PALGRAVE, William Gifford. Narrative of a Year's Journey through Central and Eastern Arabia (1862–63) … Third Edition. London and Cambridge, Macmillan & Co., 1866.
Two volumes, 8vo. Original green illustrated cloth, lettered and blocked in gilt; pp. xii, [ii], 466. [advertisements]; [iv], 398, [2, advertisements], with a portrait-frontispiece of the author, retaining tissue guard, folding map of Arabia hand-coloured in outline and four folding plans; extremities a little worn, apart from light toning and repaired tears to map, a very good and clean copy.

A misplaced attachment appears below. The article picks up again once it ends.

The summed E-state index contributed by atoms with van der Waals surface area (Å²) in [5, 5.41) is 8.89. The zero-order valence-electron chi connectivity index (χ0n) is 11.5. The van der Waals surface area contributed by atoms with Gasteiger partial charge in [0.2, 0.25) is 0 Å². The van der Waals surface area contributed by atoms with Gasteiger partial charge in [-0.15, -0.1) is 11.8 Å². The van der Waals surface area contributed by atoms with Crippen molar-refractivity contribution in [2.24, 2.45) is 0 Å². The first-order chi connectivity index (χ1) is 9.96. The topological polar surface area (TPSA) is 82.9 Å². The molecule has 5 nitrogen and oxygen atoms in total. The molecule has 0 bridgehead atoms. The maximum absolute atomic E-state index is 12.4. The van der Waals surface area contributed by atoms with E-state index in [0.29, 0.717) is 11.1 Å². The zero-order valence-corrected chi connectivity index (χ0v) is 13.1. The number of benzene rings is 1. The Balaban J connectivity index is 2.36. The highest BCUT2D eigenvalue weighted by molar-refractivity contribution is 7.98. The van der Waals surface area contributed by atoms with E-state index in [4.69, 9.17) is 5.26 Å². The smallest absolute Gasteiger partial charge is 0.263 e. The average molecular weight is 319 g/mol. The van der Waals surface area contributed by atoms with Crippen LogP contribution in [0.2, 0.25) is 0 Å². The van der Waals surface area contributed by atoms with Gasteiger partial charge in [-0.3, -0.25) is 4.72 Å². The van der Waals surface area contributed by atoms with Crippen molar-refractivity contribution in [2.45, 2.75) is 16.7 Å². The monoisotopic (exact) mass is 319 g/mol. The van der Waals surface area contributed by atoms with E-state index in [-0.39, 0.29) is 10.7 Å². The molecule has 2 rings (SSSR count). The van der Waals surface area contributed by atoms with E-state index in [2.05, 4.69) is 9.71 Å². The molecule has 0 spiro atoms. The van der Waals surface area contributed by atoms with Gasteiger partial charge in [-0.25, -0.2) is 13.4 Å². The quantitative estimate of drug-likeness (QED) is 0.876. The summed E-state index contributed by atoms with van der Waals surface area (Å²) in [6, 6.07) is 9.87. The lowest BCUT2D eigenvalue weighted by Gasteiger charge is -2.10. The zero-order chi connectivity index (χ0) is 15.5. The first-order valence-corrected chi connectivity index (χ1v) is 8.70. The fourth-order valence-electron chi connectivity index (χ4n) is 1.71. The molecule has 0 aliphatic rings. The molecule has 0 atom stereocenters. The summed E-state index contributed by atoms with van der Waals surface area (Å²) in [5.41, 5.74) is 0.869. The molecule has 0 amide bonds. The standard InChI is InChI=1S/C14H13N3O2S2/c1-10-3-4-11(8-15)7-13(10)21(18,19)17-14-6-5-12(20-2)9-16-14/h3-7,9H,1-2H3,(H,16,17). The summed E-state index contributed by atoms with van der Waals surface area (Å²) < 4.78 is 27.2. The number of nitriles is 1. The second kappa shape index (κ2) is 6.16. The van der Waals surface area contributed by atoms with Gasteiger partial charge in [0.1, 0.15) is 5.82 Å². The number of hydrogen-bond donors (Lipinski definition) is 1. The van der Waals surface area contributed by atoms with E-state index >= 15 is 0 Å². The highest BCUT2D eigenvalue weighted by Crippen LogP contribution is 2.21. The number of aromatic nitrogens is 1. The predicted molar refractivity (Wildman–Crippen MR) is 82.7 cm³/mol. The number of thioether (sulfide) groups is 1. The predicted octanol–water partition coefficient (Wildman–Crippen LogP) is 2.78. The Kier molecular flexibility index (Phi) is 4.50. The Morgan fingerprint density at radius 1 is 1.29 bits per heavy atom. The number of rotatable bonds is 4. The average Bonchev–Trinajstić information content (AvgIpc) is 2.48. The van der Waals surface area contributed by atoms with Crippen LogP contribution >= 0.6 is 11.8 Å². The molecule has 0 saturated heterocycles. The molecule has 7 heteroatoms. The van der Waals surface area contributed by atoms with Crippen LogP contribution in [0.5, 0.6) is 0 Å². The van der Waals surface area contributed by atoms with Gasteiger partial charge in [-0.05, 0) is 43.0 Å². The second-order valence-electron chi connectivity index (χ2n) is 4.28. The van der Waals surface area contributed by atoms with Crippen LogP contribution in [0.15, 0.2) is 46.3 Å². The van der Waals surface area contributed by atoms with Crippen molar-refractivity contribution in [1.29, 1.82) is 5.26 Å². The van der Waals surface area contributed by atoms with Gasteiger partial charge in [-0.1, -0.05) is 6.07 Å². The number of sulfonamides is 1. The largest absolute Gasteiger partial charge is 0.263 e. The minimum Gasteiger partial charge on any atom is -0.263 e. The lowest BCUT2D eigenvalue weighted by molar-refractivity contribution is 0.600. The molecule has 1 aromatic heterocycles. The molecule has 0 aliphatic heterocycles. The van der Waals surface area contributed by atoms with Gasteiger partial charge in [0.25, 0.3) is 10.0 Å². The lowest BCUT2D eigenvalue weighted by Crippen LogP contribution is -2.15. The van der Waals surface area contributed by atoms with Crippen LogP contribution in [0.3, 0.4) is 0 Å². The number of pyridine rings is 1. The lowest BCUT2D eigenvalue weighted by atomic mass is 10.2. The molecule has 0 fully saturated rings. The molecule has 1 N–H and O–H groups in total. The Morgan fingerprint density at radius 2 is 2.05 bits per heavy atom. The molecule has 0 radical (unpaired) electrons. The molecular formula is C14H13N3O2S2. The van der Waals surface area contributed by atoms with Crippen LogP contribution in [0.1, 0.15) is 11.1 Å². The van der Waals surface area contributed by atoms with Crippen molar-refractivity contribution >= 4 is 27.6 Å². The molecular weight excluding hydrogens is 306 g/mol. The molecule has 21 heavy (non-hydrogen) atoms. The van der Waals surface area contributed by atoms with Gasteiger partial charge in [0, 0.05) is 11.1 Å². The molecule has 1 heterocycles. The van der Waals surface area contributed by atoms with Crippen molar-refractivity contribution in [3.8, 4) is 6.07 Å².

William Gifford Palgrave (1826–1888) began his career in the East as an infantry officer in India. His involvement with the Arab World began in the autumn of 1853 when he travelled to Syria. There he adopted the Arab way of life and became especially close to the Maronite community. In 1862 he set off to Arabia on a fact-finding mission for Napoleon III, who sought information on the Arab attitude towards France and on the possibility of obtaining pure Arabian blood-stock for breeding purposes. From Gaza Palgrave travelled across to Jawf, Ha'il, Riyadh, Hufuf and Katif where he embarked for Qatar and thence to Sharjah via the Persian coast. He then zigzagged to Bander Abbas, returning via Sohar and Muscat. Palgrave was 'the first westerner to cross Arabia by an approximately diagonal route (from the north-west to the south-east). Travelling among the Wahabbis, he was in considerable danger, should he be detected as a European. Once, at Ha'il, he was recognized as having been seen at Damascus, and at Riyadh he was suspected and accused of being an English spy, but his skill at disguise, coupled with his presence of mind and good fortune, secured his safety. Palgrave returned to Europe in late 1863 and wrote [the present work], a classic of Arabian travel literature' (Oxford DNB).Volume II contains a history of Riad, the Wahabite dynasty, as well as a picture of life at Katar, Bahrain, Oman and Mascat.